Wednesday, September 24, 2003
Long-time Hood River resident, ace fighter pilot and politician Ken Jernstedt has been named to the Oregon Aviation Hall of Honor at the Evergreen Aviation Museum in McMinnville. The newly-established Hall of Honor will recognize individuals in the state of Oregon who have made significant contributions to aviation and aerospace in all fields, including military, civilian, engineering, business, education and government.
“I was dumbfounded,” said Jernstedt about receiving notification of the recognition earlier this month. “It is really quite an honor.” Jernstedt, for whom the Hood River airport is named, earned the Distinguished Flying Cross as a member of the elite Flying Tigers during World War II. He was one of 100 volunteers recruited from the U.S. Marine Air Corps in 1941 to protect the Burma Road — a vital supply route into China — from Japanese attack.
Over a six-month period, the Flying Tigers destroyed 296 enemy planes and Jernstedt is credited with shooting down more than 10 of them.
After his military career, Jernstedt went on to a life of public service, serving as an Oregon state representative for two years before being elected to the state senate, where he served for 20 years. He also served as mayor of Hood River in 1959-60 and again in 1989-90.
Jernstedt will be officially inducted into the Oregon Aviation Hall of Honor at a ceremony at the Evergreen Aviation Museum next month. He will be honored along with eight other distinguished fellow-inductees — some of whom are now dead — including Major General Gordon Doolittle, Major General Marion Carl, Colonel Rex Barber and General Merrill “Tony” McPeak.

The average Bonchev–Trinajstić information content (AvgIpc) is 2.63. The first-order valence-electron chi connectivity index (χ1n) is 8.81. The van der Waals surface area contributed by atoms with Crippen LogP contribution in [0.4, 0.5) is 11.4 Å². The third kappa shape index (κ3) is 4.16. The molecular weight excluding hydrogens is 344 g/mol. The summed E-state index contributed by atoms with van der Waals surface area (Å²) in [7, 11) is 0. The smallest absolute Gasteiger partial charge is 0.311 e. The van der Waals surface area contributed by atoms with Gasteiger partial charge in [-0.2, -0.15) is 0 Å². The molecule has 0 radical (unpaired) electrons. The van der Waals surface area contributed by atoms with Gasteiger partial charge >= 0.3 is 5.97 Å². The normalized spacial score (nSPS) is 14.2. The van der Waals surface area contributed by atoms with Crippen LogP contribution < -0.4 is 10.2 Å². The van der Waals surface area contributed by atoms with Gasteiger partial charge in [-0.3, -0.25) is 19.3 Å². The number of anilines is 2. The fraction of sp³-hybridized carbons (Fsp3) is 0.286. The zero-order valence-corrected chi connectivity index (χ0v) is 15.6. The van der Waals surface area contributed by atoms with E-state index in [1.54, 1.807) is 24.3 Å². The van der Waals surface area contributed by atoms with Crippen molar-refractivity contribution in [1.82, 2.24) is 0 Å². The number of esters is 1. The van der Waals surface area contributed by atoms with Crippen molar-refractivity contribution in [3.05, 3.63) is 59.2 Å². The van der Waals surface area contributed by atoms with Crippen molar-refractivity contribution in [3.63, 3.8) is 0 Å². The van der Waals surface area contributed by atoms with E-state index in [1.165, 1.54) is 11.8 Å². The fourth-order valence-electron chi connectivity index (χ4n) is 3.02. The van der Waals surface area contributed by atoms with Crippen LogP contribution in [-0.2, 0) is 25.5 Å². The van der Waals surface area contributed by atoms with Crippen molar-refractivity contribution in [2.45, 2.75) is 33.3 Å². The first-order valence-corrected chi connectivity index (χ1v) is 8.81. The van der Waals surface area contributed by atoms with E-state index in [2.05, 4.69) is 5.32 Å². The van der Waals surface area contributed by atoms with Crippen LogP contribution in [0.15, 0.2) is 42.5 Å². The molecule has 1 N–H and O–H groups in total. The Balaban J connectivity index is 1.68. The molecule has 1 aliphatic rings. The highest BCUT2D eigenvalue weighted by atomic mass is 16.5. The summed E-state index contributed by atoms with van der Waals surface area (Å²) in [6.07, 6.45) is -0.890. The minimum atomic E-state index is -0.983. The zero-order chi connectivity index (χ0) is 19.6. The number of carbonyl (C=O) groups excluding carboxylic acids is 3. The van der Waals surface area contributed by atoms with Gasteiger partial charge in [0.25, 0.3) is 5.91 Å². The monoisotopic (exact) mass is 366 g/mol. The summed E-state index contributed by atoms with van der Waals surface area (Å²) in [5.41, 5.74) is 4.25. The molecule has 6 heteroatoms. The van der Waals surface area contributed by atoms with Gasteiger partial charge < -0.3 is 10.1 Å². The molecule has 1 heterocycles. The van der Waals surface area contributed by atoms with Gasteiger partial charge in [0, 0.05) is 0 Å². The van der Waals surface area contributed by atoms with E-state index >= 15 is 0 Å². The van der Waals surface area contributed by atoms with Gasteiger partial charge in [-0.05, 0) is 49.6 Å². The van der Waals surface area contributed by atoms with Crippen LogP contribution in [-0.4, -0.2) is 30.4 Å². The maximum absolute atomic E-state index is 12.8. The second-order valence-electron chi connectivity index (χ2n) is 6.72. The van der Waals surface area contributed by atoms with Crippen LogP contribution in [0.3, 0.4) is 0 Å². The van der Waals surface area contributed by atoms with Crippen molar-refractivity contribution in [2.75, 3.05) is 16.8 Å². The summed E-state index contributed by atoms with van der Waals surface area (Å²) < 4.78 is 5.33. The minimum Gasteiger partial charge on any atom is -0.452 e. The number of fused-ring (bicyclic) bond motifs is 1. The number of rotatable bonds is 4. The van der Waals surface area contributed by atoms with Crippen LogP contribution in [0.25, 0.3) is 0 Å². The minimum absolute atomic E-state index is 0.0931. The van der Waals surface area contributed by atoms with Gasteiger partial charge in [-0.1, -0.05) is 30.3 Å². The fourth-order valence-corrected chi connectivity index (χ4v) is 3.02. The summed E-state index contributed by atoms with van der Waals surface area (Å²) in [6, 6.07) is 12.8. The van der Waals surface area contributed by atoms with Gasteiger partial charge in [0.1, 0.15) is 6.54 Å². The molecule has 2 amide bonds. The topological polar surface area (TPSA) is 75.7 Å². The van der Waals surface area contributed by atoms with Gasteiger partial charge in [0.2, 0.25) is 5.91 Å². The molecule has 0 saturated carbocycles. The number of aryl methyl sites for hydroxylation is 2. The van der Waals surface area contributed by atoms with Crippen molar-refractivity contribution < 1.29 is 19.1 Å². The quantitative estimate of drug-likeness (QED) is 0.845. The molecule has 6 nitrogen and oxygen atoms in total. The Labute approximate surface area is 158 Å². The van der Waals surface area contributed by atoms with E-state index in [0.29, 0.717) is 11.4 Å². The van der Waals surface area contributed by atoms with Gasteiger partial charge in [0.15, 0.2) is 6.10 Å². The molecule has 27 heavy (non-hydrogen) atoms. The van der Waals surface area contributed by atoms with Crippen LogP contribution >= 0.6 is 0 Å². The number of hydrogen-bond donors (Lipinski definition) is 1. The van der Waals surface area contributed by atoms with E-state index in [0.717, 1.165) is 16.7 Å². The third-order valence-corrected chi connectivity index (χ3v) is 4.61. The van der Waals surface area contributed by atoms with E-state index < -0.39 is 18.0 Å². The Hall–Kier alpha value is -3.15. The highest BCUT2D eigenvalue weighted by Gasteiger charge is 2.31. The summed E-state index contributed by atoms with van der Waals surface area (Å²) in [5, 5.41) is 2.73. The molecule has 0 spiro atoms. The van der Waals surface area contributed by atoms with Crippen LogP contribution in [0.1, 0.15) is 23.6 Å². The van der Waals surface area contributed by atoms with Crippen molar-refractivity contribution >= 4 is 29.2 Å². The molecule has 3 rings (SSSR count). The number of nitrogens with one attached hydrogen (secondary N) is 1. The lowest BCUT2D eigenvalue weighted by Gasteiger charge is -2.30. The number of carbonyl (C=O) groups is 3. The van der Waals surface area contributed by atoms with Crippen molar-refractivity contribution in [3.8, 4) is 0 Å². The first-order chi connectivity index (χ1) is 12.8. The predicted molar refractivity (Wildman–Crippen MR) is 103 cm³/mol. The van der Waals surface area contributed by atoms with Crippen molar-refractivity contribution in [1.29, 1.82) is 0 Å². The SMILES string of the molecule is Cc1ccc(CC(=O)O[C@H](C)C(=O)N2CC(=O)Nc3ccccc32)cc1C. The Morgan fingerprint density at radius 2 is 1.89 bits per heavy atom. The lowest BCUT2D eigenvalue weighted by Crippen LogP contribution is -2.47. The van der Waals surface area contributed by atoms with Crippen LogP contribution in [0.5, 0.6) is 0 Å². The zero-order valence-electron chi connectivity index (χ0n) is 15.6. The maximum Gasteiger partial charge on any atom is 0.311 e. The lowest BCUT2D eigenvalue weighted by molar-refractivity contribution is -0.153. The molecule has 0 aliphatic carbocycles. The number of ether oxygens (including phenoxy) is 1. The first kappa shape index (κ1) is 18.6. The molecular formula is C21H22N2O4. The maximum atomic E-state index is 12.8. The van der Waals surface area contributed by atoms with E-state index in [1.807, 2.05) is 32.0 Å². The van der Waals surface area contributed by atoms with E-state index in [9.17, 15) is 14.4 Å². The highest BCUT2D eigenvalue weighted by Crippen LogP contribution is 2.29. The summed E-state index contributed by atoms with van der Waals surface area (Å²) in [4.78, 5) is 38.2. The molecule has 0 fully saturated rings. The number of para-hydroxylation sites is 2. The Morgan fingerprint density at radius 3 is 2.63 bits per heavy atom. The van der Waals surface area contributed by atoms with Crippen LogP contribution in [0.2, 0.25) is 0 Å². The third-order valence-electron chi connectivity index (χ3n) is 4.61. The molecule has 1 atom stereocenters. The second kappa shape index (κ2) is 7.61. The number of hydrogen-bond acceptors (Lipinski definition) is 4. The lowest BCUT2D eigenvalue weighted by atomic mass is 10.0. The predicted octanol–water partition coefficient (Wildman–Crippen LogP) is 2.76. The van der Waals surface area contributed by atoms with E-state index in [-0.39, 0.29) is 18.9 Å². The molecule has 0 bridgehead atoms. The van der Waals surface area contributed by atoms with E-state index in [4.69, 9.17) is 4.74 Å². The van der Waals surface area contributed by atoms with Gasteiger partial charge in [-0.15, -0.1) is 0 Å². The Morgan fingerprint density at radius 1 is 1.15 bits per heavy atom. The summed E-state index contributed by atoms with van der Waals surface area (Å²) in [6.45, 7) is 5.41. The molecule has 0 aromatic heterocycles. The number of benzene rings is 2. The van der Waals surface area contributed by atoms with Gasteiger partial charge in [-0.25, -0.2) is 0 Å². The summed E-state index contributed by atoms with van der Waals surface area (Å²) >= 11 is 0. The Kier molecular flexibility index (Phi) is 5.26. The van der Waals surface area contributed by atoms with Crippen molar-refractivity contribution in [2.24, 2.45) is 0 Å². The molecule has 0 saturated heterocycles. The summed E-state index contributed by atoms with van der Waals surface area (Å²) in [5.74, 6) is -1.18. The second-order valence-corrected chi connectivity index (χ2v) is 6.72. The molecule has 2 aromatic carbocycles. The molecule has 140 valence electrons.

“I’m certainly honored to be associated with that group,” said Jernstedt, who added that he’s known every one of the other inductees except one.
“I’d met or had some dealings with all of them one way or another,” he said.
Jernstedt, who is blind, will attend the Oct. 26 ceremony with his seeing-eye dog, Driscoll, and his wife, Gen. “It really is an honor,” Jernstedt said. “I’m glad to be here to take it.”
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Oil train car being transported by truck
A damaged rail car from the June 3, 2016 oil train derailment and fire is transported from the crash site via truck on I84. Enlarge